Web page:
In any case, whatever the wisest course is with regard to pricing or controlling the Catechism, we certainly don’t serve the church well by pretending that LSB isn’t full of weaknesses forced upon it by the political necessities of its time, that everything in it is good and usable, or even that it is the only source for the LC-MS. In that line, I received the following note from one of our elders this morning regarding the Luther hymn “O Lord, Look Down from Heaven, Behold.” Note that Psalm 12, which inspired Luther’s text, didn’t make the cut either. LSB just wasn’t big enough for the whole Psalter.
So what is a faithful pastor to do? It depends largely on the history, circumstances, and abilities of the congregation, the cooperation (or sabotaging) of the musicians, and the good will (or lack thereof) of the congregation. LSB has done us many favors. There are things that very helpful, particularly in the Agenda. But having LSB also open us up to a whole of host of the weakest hymns and several settings and “liturgies” that rather unfortunate. Working with LSB means the pastor has to really work and sometimes he has to suffer the decisions that the hymnal committee has made. It is part of the sad state of our synod and the tyranny we simply suffer. In our case, we are able to print the hymn below from TLH and sing it as part of our Sunday Services. We can’t avoid the weakest hymns at funerals all the time but we are able to keep them out of Sundays. At to this particular hymn, even apart from its history, I think we need it today more than ever. It is worth it to us to print it. But without it in the hymnal many will find it hard to add, if they are even aware of it.
The elder writes:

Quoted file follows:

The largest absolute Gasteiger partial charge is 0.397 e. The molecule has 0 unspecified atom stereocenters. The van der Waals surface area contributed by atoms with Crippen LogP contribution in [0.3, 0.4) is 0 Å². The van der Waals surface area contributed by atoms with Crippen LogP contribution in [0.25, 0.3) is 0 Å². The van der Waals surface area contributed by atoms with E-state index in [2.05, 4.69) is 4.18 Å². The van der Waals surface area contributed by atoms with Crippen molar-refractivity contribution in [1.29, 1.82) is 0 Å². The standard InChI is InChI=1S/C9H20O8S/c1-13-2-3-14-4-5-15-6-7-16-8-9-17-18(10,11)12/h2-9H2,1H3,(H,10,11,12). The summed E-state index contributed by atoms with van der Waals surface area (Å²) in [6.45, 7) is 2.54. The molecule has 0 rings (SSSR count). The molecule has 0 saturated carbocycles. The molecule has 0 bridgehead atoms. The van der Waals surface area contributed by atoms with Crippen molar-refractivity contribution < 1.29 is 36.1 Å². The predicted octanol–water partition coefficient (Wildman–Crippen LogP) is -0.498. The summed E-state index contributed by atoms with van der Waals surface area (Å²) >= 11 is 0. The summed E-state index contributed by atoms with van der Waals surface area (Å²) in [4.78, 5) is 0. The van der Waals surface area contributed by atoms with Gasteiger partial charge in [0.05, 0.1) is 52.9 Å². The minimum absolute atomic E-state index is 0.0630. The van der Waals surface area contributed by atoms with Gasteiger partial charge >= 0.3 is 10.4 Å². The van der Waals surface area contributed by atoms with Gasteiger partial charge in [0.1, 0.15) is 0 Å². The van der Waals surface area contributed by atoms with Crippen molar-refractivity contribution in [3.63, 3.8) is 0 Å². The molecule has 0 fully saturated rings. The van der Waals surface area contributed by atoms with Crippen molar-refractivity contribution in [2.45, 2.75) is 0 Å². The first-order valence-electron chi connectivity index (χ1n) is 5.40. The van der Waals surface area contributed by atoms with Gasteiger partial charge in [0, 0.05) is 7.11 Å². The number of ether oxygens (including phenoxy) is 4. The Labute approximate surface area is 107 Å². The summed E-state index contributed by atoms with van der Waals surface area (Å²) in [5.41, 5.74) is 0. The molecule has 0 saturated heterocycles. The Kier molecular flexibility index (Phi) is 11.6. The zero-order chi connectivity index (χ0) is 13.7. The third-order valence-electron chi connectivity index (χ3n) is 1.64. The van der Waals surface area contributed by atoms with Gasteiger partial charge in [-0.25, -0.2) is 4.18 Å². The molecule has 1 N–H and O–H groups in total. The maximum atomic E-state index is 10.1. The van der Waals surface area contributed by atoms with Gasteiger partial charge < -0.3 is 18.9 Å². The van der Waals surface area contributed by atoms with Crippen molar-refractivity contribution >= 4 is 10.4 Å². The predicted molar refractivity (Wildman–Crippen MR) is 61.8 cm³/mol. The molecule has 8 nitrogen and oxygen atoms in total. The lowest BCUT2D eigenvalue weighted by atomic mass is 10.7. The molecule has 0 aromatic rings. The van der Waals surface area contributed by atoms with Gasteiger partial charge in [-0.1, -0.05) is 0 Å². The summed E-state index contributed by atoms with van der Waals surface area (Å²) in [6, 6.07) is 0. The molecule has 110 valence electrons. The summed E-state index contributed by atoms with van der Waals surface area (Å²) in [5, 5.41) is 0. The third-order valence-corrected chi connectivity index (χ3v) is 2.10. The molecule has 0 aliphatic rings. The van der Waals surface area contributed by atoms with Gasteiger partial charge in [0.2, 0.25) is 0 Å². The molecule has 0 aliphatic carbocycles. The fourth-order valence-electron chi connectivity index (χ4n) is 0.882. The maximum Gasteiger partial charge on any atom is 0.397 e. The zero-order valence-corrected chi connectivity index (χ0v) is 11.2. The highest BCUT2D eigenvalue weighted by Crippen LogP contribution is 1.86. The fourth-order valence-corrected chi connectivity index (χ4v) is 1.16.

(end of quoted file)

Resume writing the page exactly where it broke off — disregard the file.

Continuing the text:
I thought of you while I was working on my dissertation this week. A while ago, we sang TLH 260: “O Lord, Look Down from Heaven, Behold” in Bible study. It’s all about teachers of bad doctrine, and you said something about how you never hear the hymn sung at synodical gatherings – no wonder it didn’t make it into LW or LSB.
Anyway, I was reading Joseph Herl’s Worship Wars in Early Lutheranism, and he recounts this from one of the church orders on pp.89-90.
“In 1527 a visiting preacher from Magdeburg, in his first and only sermon in Braunschweig, extolled the saving virtue of good works; whereupon: ‘a citizen by the name of Hennig Rischau began and said in a loud voice: “Father, you’re lying!” He then just as loudly began to sing the twelfth psalm, which Dr. Luther had just recently set in thought-provoking German verse as “Ach Gott, vom Himmel sieh darein”‘ (the above-mentioned TLH 260)… In 1529 in Lübeck and 1530 in Lüneburg congregations distrupted the sermons by singing, seemingly spontaneously, Luther’s ‘Ach Gott, vom Himmel sieh darein’. This hymn seems to have been so ubiquitous as a protest song that it, rather than the better-known ‘Ein feste Burg,’ deserves the epithet ‘battle hymn of the reformation’.”
“O Lord, Look Down from Heaven, Behold” TLH 260
by Martin Luther, 1483-1546
- O Lord, look down from heaven, behold
And let Thy pity waken:
How few are we within Thy Fold,
Thy saints by men forsaken!
True faith seems quenched on every hand,
Men suffer not Thy Word to stand;
Dark times have us o’ertaken.
- With fraud which they themselves invent
Thy truth they have confounded;
Their hearts are not with one consent
On Thy pure doctrine grounded.
While they parade with outward show,
They lead the people to and fro,
In error’s maze astounded.
- May God root out all heresy
And of false teachers rid us
Who proudly say: “Now, where is he
That shall our speech forbid us?
By right or might we shall prevail;
What we determine cannot fail;
We own no lord and master.”
- Therefore saith God, “I must arise,
The poor My help are needing;
To Me ascend My people’s cries,
And I have heard their pleading.
For them My saving Word shall fight
And fearlessly and sharply smite,
The poor with might defending.”
- As silver tried by fire is pure
From all adulteration,
So through God’s Word shall men endure
Each trial and temptation.
Its light beams brighter through the cross,
And, purified from human dross,
It shines through every nation.
- Thy truth defend, O God, and stay
This evil generation;
And from the error of their way
Keep Thine own congregation.
The wicked everywhere abound
And would Thy little flock confound;
But Thou art our Salvation.